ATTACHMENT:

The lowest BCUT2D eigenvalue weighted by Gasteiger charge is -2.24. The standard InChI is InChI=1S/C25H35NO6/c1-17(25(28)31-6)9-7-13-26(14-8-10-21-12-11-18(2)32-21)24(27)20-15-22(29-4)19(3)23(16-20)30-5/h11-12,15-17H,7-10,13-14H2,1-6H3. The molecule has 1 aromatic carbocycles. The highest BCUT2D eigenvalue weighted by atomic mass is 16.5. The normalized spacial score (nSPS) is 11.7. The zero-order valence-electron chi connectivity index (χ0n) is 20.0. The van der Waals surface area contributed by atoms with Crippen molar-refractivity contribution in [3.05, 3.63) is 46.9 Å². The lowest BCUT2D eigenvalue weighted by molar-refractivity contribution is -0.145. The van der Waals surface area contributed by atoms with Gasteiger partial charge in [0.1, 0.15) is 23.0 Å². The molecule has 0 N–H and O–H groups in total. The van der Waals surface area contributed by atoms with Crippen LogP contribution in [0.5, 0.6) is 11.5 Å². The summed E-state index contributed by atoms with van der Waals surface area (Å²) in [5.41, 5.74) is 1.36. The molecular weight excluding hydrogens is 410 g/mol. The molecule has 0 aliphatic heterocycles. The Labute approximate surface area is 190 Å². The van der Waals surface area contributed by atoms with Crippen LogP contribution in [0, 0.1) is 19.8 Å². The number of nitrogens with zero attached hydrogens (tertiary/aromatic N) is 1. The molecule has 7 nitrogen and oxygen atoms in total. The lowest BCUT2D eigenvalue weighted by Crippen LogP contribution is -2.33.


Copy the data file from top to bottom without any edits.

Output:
The lowest BCUT2D eigenvalue weighted by Gasteiger charge is -2.24. The standard InChI is InChI=1S/C25H35NO6/c1-17(25(28)31-6)9-7-13-26(14-8-10-21-12-11-18(2)32-21)24(27)20-15-22(29-4)19(3)23(16-20)30-5/h11-12,15-17H,7-10,13-14H2,1-6H3. The molecule has 1 aromatic carbocycles. The highest BCUT2D eigenvalue weighted by atomic mass is 16.5. The normalized spacial score (nSPS) is 11.7. The zero-order valence-electron chi connectivity index (χ0n) is 20.0. The van der Waals surface area contributed by atoms with Crippen molar-refractivity contribution in [3.05, 3.63) is 46.9 Å². The lowest BCUT2D eigenvalue weighted by molar-refractivity contribution is -0.145. The van der Waals surface area contributed by atoms with Gasteiger partial charge in [0.1, 0.15) is 23.0 Å². The molecule has 0 N–H and O–H groups in total. The van der Waals surface area contributed by atoms with Crippen LogP contribution in [0.5, 0.6) is 11.5 Å². The summed E-state index contributed by atoms with van der Waals surface area (Å²) in [5.41, 5.74) is 1.36. The molecular weight excluding hydrogens is 410 g/mol. The molecule has 0 aliphatic heterocycles. The Labute approximate surface area is 190 Å². The van der Waals surface area contributed by atoms with Crippen LogP contribution in [0, 0.1) is 19.8 Å². The number of nitrogens with zero attached hydrogens (tertiary/aromatic N) is 1. The molecule has 7 nitrogen and oxygen atoms in total. The lowest BCUT2D eigenvalue weighted by Crippen LogP contribution is -2.33.